While the U.S. House special election in Georgia’s 8th congressional district in June was a far more appetizing race for hackers given it was the most expensive contest in the chamber’s history, in neither that case nor the Atlanta runoff will the computers involved in the elections ever be forensically analyzed.

“If somebody wanted to experiment to better understand their attack method—not influence the outcome of the election but impact the confidence of voters—indeed, we hypothesize it would be in a down-ballot race or jurisdiction that was highly contested,” Kiniry said.

Then there’s Tuesday’s heated Senate election in Alabama for U.S. Attorney General Jeff Sessions’ vacated seat. The Alabama Supreme Court stayed a lower court’s order requiring the preservation of digital ballot images in case of a recount, despite the concerns of advocacy groups like Verified Voting that the state’s lack of an audit structure would see paper ballots tabulated by optical scanner re-tabulated by possibly compromised machines, instead of a hand count.

Alabama Secretary of State John Merrill, who has previously described questionable Russian elections as “free and fair” after observing them, pushed for the stay arguing the two election officials looking to preserve records lacked the authority and would only cause confusion among other local election officials about proper procedure.

Nationally, President Trump’s Advisory Commission on Election Integrity has come under fire from the Obama administration’s director of national intelligence, Jim Clapper, and other national security and cybersecurity experts over its plan to create a U.S. voter database that could become the target of hackers. Clapper and the other experts backed an amicus brief filed in federal court in support of nonprofit Common Cause’s lawsuit against the commission.

“In 2016, America experienced an unprecedented attack against our democracy by a foreign nation-state seeking to influence the outcome of the presidential election through cyber operations. We should do everything we can to increase our defenses against such attacks,” said former National Counterterrorism Center Director Matt Olsen in a statement. “To that end, the Commission on Election Integrity should ensure that it has established basic data security measures as it sets about gathering the highly sensitive information of millions of Americans into one centralized, potentially vulnerable location where the database may quickly become an appealing target for foreign powers and criminal enterprises alike.”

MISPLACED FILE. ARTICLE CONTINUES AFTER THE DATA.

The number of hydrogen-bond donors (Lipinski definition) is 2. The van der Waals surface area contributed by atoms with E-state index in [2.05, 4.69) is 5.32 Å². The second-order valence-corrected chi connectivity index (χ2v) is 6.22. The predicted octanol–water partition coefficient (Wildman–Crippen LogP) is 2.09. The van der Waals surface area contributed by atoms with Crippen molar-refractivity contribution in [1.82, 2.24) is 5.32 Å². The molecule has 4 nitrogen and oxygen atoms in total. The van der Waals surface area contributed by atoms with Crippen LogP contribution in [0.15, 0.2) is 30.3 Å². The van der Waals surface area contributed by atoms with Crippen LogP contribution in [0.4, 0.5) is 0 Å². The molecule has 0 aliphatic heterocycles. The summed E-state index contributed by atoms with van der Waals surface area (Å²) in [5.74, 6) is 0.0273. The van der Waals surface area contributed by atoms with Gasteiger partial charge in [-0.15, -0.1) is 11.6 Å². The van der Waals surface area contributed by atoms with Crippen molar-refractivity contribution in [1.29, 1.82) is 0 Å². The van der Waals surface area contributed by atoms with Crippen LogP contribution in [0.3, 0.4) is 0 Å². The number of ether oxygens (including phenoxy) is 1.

A national voter database is actually standard procedure for many Western democracies, Kiniry said, though government hasn’t proven to be a good steward of such information previously.

Within the U.S., the Electronic Registration Information Center already ensures the voter records of people moving between member states are updated.

Kiniry doesn’t view Social Security numbers as personal information with most peoples’ having already been leaked online and added that if the federal government properly protects the database, so information couldn’t be gleaned from it if downloaded, it could ultimately help engage more voters and improve turnout.

“I don’t hold concern in the existence of such a database personally,” Kiniry said. “That’s all good process—having a clean voter record.”

Dave Nyczepir is a News Editor at Government Executive’s Route Fifty and is based in Washington, D.C.